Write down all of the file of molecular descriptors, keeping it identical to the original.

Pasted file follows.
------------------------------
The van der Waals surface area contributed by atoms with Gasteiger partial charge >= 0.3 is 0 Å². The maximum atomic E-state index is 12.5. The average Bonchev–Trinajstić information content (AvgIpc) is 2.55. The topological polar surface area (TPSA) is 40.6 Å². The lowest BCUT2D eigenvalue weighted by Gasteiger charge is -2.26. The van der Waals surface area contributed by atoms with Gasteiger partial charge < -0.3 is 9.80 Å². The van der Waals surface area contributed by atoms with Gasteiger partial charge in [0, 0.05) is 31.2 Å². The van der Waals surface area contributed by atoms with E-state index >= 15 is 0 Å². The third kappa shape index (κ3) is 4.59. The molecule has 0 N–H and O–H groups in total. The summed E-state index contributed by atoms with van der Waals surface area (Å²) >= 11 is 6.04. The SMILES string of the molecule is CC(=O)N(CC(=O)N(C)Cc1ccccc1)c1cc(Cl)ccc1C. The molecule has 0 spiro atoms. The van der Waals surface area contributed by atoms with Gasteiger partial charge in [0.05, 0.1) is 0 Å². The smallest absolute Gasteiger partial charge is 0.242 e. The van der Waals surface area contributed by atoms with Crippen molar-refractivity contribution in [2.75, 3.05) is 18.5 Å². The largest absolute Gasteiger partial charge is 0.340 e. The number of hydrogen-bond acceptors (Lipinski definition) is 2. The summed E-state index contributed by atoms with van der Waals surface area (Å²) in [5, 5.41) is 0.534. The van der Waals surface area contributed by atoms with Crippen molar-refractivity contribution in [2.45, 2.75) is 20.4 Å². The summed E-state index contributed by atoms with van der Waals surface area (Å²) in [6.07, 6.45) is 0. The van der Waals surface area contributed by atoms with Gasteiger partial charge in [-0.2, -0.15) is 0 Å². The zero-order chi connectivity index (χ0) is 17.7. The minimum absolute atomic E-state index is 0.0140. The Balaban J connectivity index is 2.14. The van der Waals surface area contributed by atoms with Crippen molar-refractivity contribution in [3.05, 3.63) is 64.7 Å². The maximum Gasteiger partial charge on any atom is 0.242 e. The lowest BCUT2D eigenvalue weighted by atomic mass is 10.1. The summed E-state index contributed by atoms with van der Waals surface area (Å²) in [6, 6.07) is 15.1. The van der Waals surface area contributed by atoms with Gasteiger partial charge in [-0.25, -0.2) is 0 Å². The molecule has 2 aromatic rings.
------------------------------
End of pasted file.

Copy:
The van der Waals surface area contributed by atoms with Gasteiger partial charge >= 0.3 is 0 Å². The maximum atomic E-state index is 12.5. The average Bonchev–Trinajstić information content (AvgIpc) is 2.55. The topological polar surface area (TPSA) is 40.6 Å². The lowest BCUT2D eigenvalue weighted by Gasteiger charge is -2.26. The van der Waals surface area contributed by atoms with Gasteiger partial charge < -0.3 is 9.80 Å². The van der Waals surface area contributed by atoms with Gasteiger partial charge in [0, 0.05) is 31.2 Å². The van der Waals surface area contributed by atoms with E-state index >= 15 is 0 Å². The third kappa shape index (κ3) is 4.59. The molecule has 0 N–H and O–H groups in total. The summed E-state index contributed by atoms with van der Waals surface area (Å²) >= 11 is 6.04. The SMILES string of the molecule is CC(=O)N(CC(=O)N(C)Cc1ccccc1)c1cc(Cl)ccc1C. The molecule has 0 spiro atoms. The van der Waals surface area contributed by atoms with Gasteiger partial charge in [0.05, 0.1) is 0 Å². The smallest absolute Gasteiger partial charge is 0.242 e. The van der Waals surface area contributed by atoms with Crippen molar-refractivity contribution in [2.75, 3.05) is 18.5 Å². The largest absolute Gasteiger partial charge is 0.340 e. The number of hydrogen-bond acceptors (Lipinski definition) is 2. The summed E-state index contributed by atoms with van der Waals surface area (Å²) in [5, 5.41) is 0.534. The van der Waals surface area contributed by atoms with Crippen molar-refractivity contribution in [2.45, 2.75) is 20.4 Å². The summed E-state index contributed by atoms with van der Waals surface area (Å²) in [6.07, 6.45) is 0. The van der Waals surface area contributed by atoms with Gasteiger partial charge in [-0.2, -0.15) is 0 Å². The zero-order chi connectivity index (χ0) is 17.7. The minimum absolute atomic E-state index is 0.0140. The Balaban J connectivity index is 2.14. The van der Waals surface area contributed by atoms with Crippen molar-refractivity contribution in [3.05, 3.63) is 64.7 Å². The maximum Gasteiger partial charge on any atom is 0.242 e. The lowest BCUT2D eigenvalue weighted by atomic mass is 10.1. The summed E-state index contributed by atoms with van der Waals surface area (Å²) in [6, 6.07) is 15.1. The van der Waals surface area contributed by atoms with Gasteiger partial charge in [-0.25, -0.2) is 0 Å². The molecule has 2 aromatic rings.